Inheritance Movie Review
Written by Joel Harley
Released by Signature Entertainment
Directed by Vaughn Stein
Written by Matthew Kennedy
2020, 111 minutes, Rated 15 (UK)
DVD released on 13th July 2020
Lily Collins as Lauren Monroe
Simon Pegg as Morgan Warner
Connie Neilsen as Catherine Monroe
Chace Crawford as William Monroe
When the wealthy, powerful father of District Attourney Lauren Monroe (Lily Collins) passes away, the grieving process is disrupted by her unconventional inheritance – a mystery man, chained up in a secluded woodland basement. Who is Morgan Warner, and what did he do to deserve the Oldboy treatment? And more to the point, who can Lauren trust? Warner, or her dead dad; a rather fishy figure himself.
The more pressing question, of course, would be what did director Vaughn Stein do to get himself a cast of this quality? In addition to Collins (admittedly miscast as the big tough DA), Inheritance's cast boasts the likes of Connie Neilsen, Patrick Warburton and Chace Crawford in bit-part roles... and Simon Pegg as the man in the basement. While it could have used much more Warburton and Neilsen (couldn't everything?), it's a meaty role for Pegg, who dropped 12kg to play Warner; a transformation this by-the-books mystery thriller doesn't entirely deserve. Sadly, the impressive weight loss is undercut by the ridiculous hairdo and American accent Pegg is saddled with, distracting from his physical achievement. The man has more range than we might give him credit for, but he's let down here by his awful getup and the contrived writing.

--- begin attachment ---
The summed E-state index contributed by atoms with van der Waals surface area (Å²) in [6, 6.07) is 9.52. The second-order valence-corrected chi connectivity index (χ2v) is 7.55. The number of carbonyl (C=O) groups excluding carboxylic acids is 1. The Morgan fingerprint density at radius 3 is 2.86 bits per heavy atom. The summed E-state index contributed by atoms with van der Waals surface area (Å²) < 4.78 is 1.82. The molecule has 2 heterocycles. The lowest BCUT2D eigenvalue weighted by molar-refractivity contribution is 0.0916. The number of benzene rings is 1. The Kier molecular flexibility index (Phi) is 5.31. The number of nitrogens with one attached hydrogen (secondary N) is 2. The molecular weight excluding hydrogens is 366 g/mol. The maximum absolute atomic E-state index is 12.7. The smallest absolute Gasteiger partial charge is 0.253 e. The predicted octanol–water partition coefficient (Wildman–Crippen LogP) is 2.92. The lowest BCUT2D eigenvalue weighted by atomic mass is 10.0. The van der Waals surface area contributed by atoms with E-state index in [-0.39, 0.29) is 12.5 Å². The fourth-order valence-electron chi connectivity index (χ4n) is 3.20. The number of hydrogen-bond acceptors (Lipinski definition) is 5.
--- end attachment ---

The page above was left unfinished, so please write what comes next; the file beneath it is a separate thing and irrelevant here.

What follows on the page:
Regardless, the effortlessly charismatic Shaun of the Dead star is the only real reason to bother with Inheritance. The story is initially engaging but formulaic, a spin on Stuart Gordon's Stuck but without the directorial flair or mean spirit. And, at almost two hours long, there's far too much of it. By the time it gets to its immensely predictable ending and increasingly silly plot twists, one will wish they hadn't bothered at all. Pegg's willingness to take on such unconventional projects is to be admired (his Big Nothing is an underrated gem, for instance) but this is not one of the good ones. Still better than Stein's sloppy sci-fi Terminal, though.
Inheritance takes its promising setup and cast, and fritters it all away. As a thriller, it's too slow and entirely lacking in tension; psychologically, it doesn't go even nearly deep enough. Pegg and Collins gamely get the work done, but this one is for completists only.
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